PARIS, France (PNN) - March 3, 2019 - Violence erupted on the streets of France for the 16th weekend in a row as yellow vests protested against government economic policies they see as favoring the rich.
Protesters set fire to bins and threw smoke bombs as they clashed with terrorist pig thug cops who used tear gas to control crowds.
Demonstrators wore red hoodies with the tricolor cockade - an emblem of the French Revolution - and stood with their mouths taped shut.
Crowds gathered at the Arc de Triomphe monument in Paris as a march was planned through the affluent neighborhoods of the capital.
It comes as French President Emmanuel Macron on Friday reiterated a call for calm, pointing at “unacceptable” outbreaks of violence since the movement began in November.
Organizers say they want to maintain pressure on the government as a two-month “grand debate” initiated by Macron to let ordinary French people express their views on the country's economic and democratic issues is ending this month.
It follows months of continual unrest, including riots that saw the Arc de Triomphe and other public monuments attacked, with shops looted and set on fire.
Sophie Tissier, a coordinator of the Paris protest, said, “We keep protesting every Saturday because Macron doesn't respond at all to the yellow vests' demands. We want to rebuild our democracy and change today's political system.”
“Macron is contemptuous and does not even try to understand that there are people that are living in great poverty and precariousness, and that there are so many inequalities,” she added.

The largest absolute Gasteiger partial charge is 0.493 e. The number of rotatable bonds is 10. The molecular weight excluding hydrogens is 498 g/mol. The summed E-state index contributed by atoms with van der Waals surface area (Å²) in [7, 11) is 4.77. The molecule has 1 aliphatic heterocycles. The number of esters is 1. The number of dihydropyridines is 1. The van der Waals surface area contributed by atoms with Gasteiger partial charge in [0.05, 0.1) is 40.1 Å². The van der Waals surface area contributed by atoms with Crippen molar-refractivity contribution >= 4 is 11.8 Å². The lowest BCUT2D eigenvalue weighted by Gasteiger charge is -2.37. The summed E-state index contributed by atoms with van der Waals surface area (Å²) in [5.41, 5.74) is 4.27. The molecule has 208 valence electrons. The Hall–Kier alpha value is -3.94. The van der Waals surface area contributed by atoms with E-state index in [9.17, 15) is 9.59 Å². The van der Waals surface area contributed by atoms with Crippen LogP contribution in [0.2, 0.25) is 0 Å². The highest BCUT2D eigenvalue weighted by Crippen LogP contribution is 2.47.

Other protests are taking place in France's major cities of Marseille, Lyon, Bordeaux, Lille and others.
The movement was named after the fluorescent vests that French motorists must carry in their vehicles for emergencies.
The protests started in November to oppose fuel tax hikes, but have expanded into a broader public rejection of Macron's economic policies, which protesters say favor big businesses and the wealthy over ordinary workers.
Macron has since announced a package of measures worth about 10 billion euros ($11.4 billion) to boost workers' and retirees' purchasing power, and launched a national debate that is taking place through meetings across France and a dedicated website until mid-March.
Many yellow vests reject the debate, which they consider as politically driven to serve the government's interests.
Support for the movement has ebbed in recent weeks as it has splintered and outbreaks of violence continue.
Last weekend, the extremist views of some protesters erupted in a torrent of anti-Semitic insults hurled at noted philosopher Alain Finkielkraut on the sidelines of a Paris protest. The assault came days after the French government reported a huge rise in incidents of anti-Semitism last year.
Today's ugly scenes are typical of those that have regularly reduced Paris and other towns and cities to a war zone.
The yellow vest activists, who have brought hundreds of thousands onto the streets over the past three months are now trying to achieve electoral success, but the movement is politically divided and has no appointed leader.
Macron - the target of many demonstrators' anger - seems to be clawing back support as he tries to quell the movement with a national political debate. Recent polls show Macron's approval ratings rising.
Several competing groups of yellow vests are getting ready to present candidates for the European Parliament election in May, while other figures insist the movement must remain non-political.
Around 69,000 people nationwide took part in French protests last month, down from more than 80,000 the previous two weekends, according to the French Interior Ministry.